(3) U.S., Israeli and international policy towards Hamas has greatly exacerbated the situation. Hamas participated in and won democratic elections to the Palestinian Legislative Council in January 2006. Rather than test the Hamas capacity to govern responsibly and nurture Hamas further into the political arena and away from armed struggle, the U.S.-led international response was to hermetically seal-off Hamas, besiege Gaza, work to undemocratically overthrow the Hamas government and thereby allow Hamas to credibly claim that a hypocritical standard was being applied to the American democracy agenda.
American, Israeli and Quartet policy towards Hamas has been a litany of largely unforced errors and missed opportunities. Hamas poses a serious policy challenge and direct early U.S. or Israeli engagement let alone financial support was certainly not the way forward, but in testing Hamas, a division of labor within the Quartet would have made sense (European and U.N. engagement, for instance, should have been encouraged, not the opposite). Every wrong turn was taken – Hamas were seen through the GWOT prism not as a liberation struggle, when the Saudi’s delivered a Palestinian National Unity Government in March 2007 the U.S. worked to unravel it, Palestinian reconciliation is still vetoed which encourages the least credible trends within Fatah, and unbelievably Egypt is given an exclusive mediation role with Hamas (Egypt naturally sees the Hamas issue first through its own domestic prism of concern at the growth of the Muslim Brothers, progress is often held hostage to ongoing Hamas-Egypt squabbles).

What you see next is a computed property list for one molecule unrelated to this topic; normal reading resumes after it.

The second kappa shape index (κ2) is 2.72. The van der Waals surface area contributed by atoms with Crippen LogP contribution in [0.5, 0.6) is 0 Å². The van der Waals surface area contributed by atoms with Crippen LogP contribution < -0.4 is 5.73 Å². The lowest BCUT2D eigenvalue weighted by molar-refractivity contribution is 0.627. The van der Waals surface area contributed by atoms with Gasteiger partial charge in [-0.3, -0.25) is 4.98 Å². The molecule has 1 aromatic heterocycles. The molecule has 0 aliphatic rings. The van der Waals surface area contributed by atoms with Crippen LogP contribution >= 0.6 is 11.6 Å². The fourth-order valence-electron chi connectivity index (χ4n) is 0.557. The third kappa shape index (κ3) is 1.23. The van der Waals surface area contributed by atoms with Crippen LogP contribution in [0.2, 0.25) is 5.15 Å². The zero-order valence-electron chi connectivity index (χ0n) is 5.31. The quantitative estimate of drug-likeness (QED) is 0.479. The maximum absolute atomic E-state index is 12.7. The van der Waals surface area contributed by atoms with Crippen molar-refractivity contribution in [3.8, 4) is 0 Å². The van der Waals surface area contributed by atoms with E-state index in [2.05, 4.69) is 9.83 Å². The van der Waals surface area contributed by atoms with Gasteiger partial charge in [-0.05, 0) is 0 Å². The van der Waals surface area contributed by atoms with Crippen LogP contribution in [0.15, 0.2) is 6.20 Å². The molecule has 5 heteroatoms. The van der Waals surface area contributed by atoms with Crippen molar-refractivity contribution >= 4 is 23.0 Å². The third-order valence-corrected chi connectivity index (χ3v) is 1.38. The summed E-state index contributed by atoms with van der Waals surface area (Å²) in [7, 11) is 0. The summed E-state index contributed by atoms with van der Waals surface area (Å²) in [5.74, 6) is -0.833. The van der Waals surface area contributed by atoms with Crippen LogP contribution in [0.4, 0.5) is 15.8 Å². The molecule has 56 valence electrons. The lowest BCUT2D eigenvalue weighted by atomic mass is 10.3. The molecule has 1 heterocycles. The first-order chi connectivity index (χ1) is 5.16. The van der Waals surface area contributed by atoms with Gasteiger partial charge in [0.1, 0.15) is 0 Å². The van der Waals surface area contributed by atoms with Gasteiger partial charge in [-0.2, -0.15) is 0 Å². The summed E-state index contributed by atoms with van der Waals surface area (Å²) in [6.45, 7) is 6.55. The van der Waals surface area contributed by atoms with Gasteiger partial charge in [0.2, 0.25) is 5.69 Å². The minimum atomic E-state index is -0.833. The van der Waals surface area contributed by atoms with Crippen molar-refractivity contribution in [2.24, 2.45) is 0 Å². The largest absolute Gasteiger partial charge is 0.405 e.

(4) Failure to build on the ceasefire. Israel is of course duty bound to defend and protect its citizens, so as the intensity of rocket fire in 2007-8 increased, Israel stepped up its actions against Gaza. But there was never much Israeli military or government enthusiasm for a full-scale conflict or ground invasion and eventually a practical working solution was found when both sides agreed to a six-month ceasefire on June 19th 2008. Neither side loved it. Both drew just enough benefit to keep going. That equation though was always delicately balanced. For the communities of southern Israel which bore the brunt of the rocket attacks, notably Sderot, the ceasefire led to a dramatic improvement in daily life, and there were no Israeli fatalities during the entire period (only today, following the IDF strikes did a rocket hit the town of Netivot and kill one Israeli). Israel was though concerned about a Hamas arms build up and the entrenching of Hamas rule (which its policies have actually encouraged). For Gaza the calm meant less of an ongoing military threat but supplies of basic necessities into Gaza were kept to a minimum – just above starvation and humanitarian crisis levels – an ongoing provocation to Hamas and collective punishment for Gazans. The ceasefire needed to be solidified, nurtured, taken to the next level. None of this was done – the Quartet was busy with the deeply flawed Annapolis effort.